- “Jurisdictional tributaries,” defined to include tributaries to traditional navigable waters, the territorial seas, interstate waters, or impoundments when the tributaries meet either the relatively permanent standard or the significant nexus standard. The Agencies concluded that it will not include a definition of “tributary” in the Final Rule, but stated that through implementation, a tributary for the purposes of the Final Rule will include rivers, streams, lakes, ponds, and impoundments that flow directly or indirectly through another water or waters to a traditional navigable water, territorial sea, interstate water, or an impoundment. The 2020 NWPR limited jurisdictional “tributaries” to those that are perennial or intermittent “in a typical year,” categorically excluding so-called “ephemeral” streams that flow only in direct response to precipitation (and their adjacent wetlands). The Final Rule includes no such exclusion.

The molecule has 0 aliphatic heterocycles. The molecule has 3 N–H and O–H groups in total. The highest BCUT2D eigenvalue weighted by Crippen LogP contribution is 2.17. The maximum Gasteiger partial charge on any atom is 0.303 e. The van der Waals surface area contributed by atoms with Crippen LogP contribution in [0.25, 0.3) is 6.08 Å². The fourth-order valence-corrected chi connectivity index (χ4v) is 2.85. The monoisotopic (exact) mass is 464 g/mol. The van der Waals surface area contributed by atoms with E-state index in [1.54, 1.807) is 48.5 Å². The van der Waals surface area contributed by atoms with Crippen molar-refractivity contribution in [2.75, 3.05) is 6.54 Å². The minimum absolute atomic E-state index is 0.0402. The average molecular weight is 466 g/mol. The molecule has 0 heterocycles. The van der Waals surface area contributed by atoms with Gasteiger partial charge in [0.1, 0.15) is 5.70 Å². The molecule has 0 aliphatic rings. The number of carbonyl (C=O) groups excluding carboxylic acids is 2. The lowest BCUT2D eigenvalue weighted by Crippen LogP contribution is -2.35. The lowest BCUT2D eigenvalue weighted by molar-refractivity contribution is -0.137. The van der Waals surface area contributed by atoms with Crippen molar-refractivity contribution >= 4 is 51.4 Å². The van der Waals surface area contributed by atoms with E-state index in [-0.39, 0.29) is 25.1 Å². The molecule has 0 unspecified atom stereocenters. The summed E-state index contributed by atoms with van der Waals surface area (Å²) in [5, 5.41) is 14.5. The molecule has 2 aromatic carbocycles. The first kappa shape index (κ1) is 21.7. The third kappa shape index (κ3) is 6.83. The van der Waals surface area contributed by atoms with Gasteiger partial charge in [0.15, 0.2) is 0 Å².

- “Jurisdictional adjacent wetlands,” defined to include: wetlands adjacent to traditional navigable waters, territorial seas, or interstate waters; wetlands adjacent to, and with a continuous surface connection to, a relatively permanent impoundment; wetlands adjacent to tributaries that meet the relatively permanent standards; and wetlands adjacent to impoundments or jurisdictional tributaries that meet the significant nexus standard. The Final Rule retained the 1986 definition of “wetlands,” which generally includes swamps, marshes, bogs, and similar areas, defined specifically as “those areas that are inundated or saturated by surface or ground water at a frequency and duration sufficient to support, and under normal circumstances do support, a prevalence of vegetation typically adapted for life in saturated soil conditions.” The Final Rule also revived the longstanding definition of “adjacent,” which focuses on the distance between the wetland and jurisdictional water, defined specifically as “bordering, contiguous, or neighboring.” The Agencies concluded that “adjacent wetlands” will include “[w]etlands separated from other waters of the United States by man-made dikes or barriers, natural river berms, beach dunes, and the like[.]” By contrast, the 2020 NWPR defined adjacent wetlands more narrowly, including only those that: (i) abut a territorial sea, traditional navigable water, or regulated lake, pond, or impoundment; (ii) are inundated by flooding from one of these jurisdictional waters; (iii) are physically separated from one of these waters by a natural berm, bank, dune or similar natural feature; or (iv) are physically separated from one of these waters by an artificial dike, barrier or other structure, including a road that allows for a direct hydrologic surface connection with the regulated water in a typical year (such as through a culvert, flood or tide gate, pump or similar feature).